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May 2014 Update

May 22, 2014 3 comments

I have reached a milestone of 42 months without medication or treatment and 5 years since I was first diagnosed with ET. However, I still do visit my Hematologist every 6 months to monitor my platelets as a precaution.

A healthy diet, healthy lifestyle with regular exercise and stress management have been my regular mindset for the past few years now and I hope that might have helped.

With advanced technology and research these days, I do hope that the future is bright for ET patients seeking for a permanent treatment and cure for this rare blood disorder.

Video: Story of a group of patients with blood cancers essential thrombocythemia, myelofibrosis and polycythemia, collectively known as myeloproliferative neoplasms and efforts from MPN Research Foundation.

Pushing MPN Research Forward from MPNRF on Vimeo.

 

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Anagrelide vs Hydroxyurea

March 10, 2013 42 comments

According to an article that I’ve read on the internet, both treatments either  anagrelide or hydroxyurea have no significant difference between them. This research was done with a group of patients and the study was recorded and registered at the U.S. National Institutes of Health

http://www.clinicaltrials.gov as #NCT01065038

Based on the research, Anagrelide as the selective platelet lowering agent is not inferior compared to hydroxyurea in preventing thrombotic complications in patients. More details on the article can be found from the following source below.

Anagrelide_Hydrea

Source:

bloodjournal: http://bloodjournal.hematologylibrary.org/content/early/2013/01/11/blood-2012-07-443770.abstract
Anagrelide: http://en.wikipedia.org/wiki/Anagrelide
Hydroxyurea: http://en.wikipedia.org/wiki/Hydroxycarbamide

MPN Patient Symposium by MPN Research Foundation on Thursday, May 17, 2012

April 17, 2012 Leave a comment

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MPN Research Foundation is organizing a symposium for Patients and caregivers at San Matteo California. Attendees will hear the most recent news on MPN research, clinical trials and treatment practices by these distinguished physicians and researchers.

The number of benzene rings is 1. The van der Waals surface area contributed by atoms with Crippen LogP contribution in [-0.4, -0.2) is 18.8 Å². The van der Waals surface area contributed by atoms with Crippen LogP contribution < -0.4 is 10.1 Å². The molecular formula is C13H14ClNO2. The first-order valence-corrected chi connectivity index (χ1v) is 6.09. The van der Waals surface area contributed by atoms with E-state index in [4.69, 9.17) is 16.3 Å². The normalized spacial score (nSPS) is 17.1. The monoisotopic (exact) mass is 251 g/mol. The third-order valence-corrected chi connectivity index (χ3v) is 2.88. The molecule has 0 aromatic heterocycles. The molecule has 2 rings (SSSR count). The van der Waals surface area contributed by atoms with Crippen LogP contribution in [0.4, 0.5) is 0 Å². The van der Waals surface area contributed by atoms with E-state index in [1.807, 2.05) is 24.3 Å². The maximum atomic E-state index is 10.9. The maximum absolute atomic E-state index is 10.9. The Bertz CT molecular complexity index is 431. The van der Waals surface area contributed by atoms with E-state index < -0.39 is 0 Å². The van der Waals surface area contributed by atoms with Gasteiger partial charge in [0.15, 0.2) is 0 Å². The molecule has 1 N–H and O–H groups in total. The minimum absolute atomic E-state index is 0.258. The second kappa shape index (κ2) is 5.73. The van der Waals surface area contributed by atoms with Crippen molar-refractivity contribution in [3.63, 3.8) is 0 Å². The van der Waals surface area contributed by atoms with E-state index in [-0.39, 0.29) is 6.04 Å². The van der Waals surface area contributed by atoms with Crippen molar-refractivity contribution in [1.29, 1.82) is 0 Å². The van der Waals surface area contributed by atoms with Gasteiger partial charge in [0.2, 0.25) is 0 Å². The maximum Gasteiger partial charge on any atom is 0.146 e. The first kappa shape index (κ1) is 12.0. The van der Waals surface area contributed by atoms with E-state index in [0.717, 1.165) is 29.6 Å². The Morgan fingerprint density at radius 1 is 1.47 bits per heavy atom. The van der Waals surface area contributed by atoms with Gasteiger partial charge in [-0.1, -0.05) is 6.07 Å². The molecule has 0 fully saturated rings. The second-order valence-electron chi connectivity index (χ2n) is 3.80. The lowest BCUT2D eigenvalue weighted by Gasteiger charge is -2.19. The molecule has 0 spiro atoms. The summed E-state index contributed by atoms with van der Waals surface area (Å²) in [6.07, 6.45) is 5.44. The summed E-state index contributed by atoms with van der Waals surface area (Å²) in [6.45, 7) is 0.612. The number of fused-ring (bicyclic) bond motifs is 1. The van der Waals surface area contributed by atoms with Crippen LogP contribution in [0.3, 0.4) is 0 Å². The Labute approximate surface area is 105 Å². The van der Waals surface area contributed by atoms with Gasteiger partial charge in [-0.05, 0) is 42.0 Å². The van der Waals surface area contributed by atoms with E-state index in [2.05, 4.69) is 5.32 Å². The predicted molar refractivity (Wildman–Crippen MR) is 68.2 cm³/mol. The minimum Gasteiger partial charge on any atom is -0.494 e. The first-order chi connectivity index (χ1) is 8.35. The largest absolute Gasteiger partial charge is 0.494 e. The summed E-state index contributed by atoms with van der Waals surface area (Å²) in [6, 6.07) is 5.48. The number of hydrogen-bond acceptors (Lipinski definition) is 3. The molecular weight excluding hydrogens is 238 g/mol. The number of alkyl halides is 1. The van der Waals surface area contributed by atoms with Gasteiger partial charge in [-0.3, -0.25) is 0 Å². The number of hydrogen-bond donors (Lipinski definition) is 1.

Dr. Jason Gotlib, Stanford University Medical Center
“JAK Inhibitors in Myelofibrosis: What We Know and Don’t Know”

Dr. Ross Levine, Memorial Sloan-Kettering Cancer Center
“Insights from Genetic Studies of MPNs”

Dr. Ruben Mesa, Mayo Clinic – Scottsdale
“Overcoming Your MPN”

Dr. Laura Michaelis, Loyola University Medical Center
Topic to be determined

Details can be found at http://www.mpnresearchfoundation.org/
Register yourself with the newsletter from the MPN Research Foundation website to receive informative news and updates from the MPN research and community.

Thrombocytosis Diagnosis – Algorithm

March 31, 2012 11 comments

I found this very informative online site that provides the algorithm to diagnose PV, ET and Other MPN.

http://bloodjournal.hematologylibrary.org/content/117/5/1472/F1.expansion.html

Diagnosis is done through Blood tests and/or Bone Marrow Biopsy.

Incyte Corporation – Phase 2 study of INCB18424 for the treatment of advanced PV and ET

January 3, 2011 2 comments

Incyte Corporation (Incyte Corporation (NASDAQ: INCY) announced positive long-term clinical results from an ongoing open-label Phase 2 trial for INCB18424, in patients with advanced polycythemia vera (PV) and essential thrombocythemia (ET). PV and ET, along with myelofibrosis (MF), are blood cancers that belong to a group of diseases known as myeloproliferative neoplasms (MPNs). This trial (Study 18424-256) is an ongoing, multi-center, single-arm, open-label study being conducted in the United States and Italy. An initial 8-week run-in evaluation established 10mg and 25mg twice daily as starting doses for expansion cohorts in PV and ET, respectively.

For ET patients: After a median follow-up of 21 months, 49% of enrolled patients (n=39) normalized platelet counts, and 79% achieved platelet counts < 600×109/L or a ≥ 50% reduction from baseline. Of the 14 patients with extreme thrombocytosis > 1000×109/L at baseline, 13 (93%) experienced > 50% reduction. WBC counts for patients with baseline counts > 10×109/L normalized within the first month and were maintained for a median duration of 14 months. Palpable spleens completely resolved in 3 of 4 patients with baseline splenomegaly; 1 reduced >50% from baseline.

INCB18424 is a JAK1 and JAK2 inhibitor that has shown positive clinical activity in a number of hematology and inflammatory conditions.

Source: http://www.empr.com/phase-2-study-of-incb18424-for-the-treatment-of-advanced-polycythemia-vera-pv-and-essential-thrombocythemia-et/article/192357/#
Incyte Corporation: http://www.incyte.com/

Categories: Research Updates